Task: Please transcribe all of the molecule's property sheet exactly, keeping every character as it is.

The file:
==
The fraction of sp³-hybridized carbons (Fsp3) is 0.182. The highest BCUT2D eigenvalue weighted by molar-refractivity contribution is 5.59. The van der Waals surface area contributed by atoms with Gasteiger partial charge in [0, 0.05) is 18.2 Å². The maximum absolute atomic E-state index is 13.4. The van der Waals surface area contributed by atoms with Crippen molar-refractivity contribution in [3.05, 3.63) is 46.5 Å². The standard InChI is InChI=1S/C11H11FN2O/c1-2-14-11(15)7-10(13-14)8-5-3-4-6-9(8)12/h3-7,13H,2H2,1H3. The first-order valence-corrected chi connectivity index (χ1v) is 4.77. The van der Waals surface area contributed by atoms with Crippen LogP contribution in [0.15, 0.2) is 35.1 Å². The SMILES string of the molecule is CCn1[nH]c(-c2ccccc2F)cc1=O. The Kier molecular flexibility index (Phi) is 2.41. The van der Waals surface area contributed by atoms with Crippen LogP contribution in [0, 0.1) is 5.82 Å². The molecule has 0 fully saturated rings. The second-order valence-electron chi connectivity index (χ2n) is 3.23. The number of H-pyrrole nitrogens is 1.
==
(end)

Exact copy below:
The fraction of sp³-hybridized carbons (Fsp3) is 0.182. The highest BCUT2D eigenvalue weighted by molar-refractivity contribution is 5.59. The van der Waals surface area contributed by atoms with Gasteiger partial charge in [0, 0.05) is 18.2 Å². The maximum absolute atomic E-state index is 13.4. The van der Waals surface area contributed by atoms with Crippen molar-refractivity contribution in [3.05, 3.63) is 46.5 Å². The standard InChI is InChI=1S/C11H11FN2O/c1-2-14-11(15)7-10(13-14)8-5-3-4-6-9(8)12/h3-7,13H,2H2,1H3. The first-order valence-corrected chi connectivity index (χ1v) is 4.77. The van der Waals surface area contributed by atoms with Crippen LogP contribution in [0.15, 0.2) is 35.1 Å². The SMILES string of the molecule is CCn1[nH]c(-c2ccccc2F)cc1=O. The Kier molecular flexibility index (Phi) is 2.41. The van der Waals surface area contributed by atoms with Crippen LogP contribution in [0, 0.1) is 5.82 Å². The molecule has 0 fully saturated rings. The second-order valence-electron chi connectivity index (χ2n) is 3.23. The number of H-pyrrole nitrogens is 1.